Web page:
Piet Oudolf is a garden designer. His projects include The High Line in New York City, Lurie Garden in Chicago, Toronto Botanical Gardens, and soon Belle Isle in Detroit. He launched his career with the establishment of his own garden at Hummelo in the Netherlands, where he still lives—and from where we spoke to him over telephone. 

Piet OudolfYou have to create an ideal of how you want to see the garden. It could be very romantic. It could be very natural. It could be sort of monocultural. It could be very contemporary. You can go all directions, but that is what you discover when you see the place where you start working. Where they want you to work. All the ideas come later when you have all the information, and then I think “Ok, that is what I have in mind, that’s what they think of me—what I could do here.” And then, of course, I interpret it myself towards my own ideas. First you need all the information to get started.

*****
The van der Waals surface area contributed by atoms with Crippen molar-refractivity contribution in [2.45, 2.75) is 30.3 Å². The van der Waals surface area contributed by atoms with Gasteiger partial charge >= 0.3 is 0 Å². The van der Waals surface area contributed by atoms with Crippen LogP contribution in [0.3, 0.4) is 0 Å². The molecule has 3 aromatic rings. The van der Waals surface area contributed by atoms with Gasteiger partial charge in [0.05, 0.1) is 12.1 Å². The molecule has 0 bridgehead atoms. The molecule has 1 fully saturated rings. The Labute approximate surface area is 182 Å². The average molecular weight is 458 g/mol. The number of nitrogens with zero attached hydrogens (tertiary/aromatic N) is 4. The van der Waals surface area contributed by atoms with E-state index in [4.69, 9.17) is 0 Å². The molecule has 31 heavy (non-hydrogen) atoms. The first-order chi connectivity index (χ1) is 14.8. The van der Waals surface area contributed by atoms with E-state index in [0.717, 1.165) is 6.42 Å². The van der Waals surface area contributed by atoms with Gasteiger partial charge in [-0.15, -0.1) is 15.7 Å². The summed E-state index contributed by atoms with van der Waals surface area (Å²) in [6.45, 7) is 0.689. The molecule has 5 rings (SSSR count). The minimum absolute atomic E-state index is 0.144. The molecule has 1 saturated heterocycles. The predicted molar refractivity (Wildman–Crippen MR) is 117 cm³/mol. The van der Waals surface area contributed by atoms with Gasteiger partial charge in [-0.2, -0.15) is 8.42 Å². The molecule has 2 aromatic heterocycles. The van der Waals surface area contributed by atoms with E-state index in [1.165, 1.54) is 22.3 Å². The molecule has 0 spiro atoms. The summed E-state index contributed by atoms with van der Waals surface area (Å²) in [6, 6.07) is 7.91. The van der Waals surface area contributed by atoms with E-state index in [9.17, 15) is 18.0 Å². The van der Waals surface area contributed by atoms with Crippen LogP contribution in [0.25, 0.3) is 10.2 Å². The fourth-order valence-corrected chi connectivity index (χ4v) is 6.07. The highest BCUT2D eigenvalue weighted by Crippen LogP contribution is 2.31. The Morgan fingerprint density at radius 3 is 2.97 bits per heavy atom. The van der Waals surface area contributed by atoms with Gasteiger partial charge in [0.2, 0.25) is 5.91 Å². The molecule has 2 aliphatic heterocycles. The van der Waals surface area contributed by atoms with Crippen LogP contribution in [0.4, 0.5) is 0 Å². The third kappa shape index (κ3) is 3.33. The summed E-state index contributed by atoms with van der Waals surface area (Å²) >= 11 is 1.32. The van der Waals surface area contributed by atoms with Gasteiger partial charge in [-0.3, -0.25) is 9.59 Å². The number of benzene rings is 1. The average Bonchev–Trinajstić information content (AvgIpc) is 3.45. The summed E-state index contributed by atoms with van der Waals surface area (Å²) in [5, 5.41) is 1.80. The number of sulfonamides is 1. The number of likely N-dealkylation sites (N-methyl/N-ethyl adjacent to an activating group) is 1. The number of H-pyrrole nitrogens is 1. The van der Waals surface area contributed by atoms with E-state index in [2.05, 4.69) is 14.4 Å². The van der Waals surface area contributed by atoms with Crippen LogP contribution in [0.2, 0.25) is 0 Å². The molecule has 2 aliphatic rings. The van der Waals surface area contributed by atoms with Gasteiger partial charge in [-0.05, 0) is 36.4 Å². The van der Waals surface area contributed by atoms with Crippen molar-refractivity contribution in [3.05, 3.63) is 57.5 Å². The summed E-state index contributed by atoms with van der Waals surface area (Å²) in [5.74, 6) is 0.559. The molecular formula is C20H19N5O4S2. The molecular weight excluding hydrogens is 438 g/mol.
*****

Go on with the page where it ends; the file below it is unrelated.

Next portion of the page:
It could be woodland. It could be meadow. It could be a mix between the two. What we are talking about, Belle Isle, is more meadow like. A field of flowering plants and grasses will be interesting overall, through the years. That is what I have in mind there. 

But even in that perspective, you can create different themes. People walk to a more flowery piece of the garden or into a grassier piece, with more grasses or more native plants. It could be a piece where it’s more organized. Within one space you can create several gardens that link to each other, in a harmonious way, but still are different.   

Oudolf Garden Detroit, planting sketch

Oudolf Garden Detroit, planting sketch

DetroitisitEvery time I go to the High Line it’s a completely different experience per year, as plants continue to grow, and they’re molded by the staff that’s there and nature. How do seasons influence your work?  

PO: Seasonality is a big issue. I want you to enter in fall and have it feel like fall. In the spring, it should feel like spring. For every moment in time, or in the year, there are several aspects that remind you very strongly of the season you’re in. For example, in the spring we have more . . . that come out first before the plants emerge and then, of course, a young green from the plants come out, the first flowers, and then it grows into the summer with mostly flowering plants. Then into the fall where grasses splay, they grow because of the late flowering season. And the fall colors. Then the perennial plants or the flowering plants that go into decay in the seed, that becomes important. Even late in the winter, the skeletons of the plants play an important role.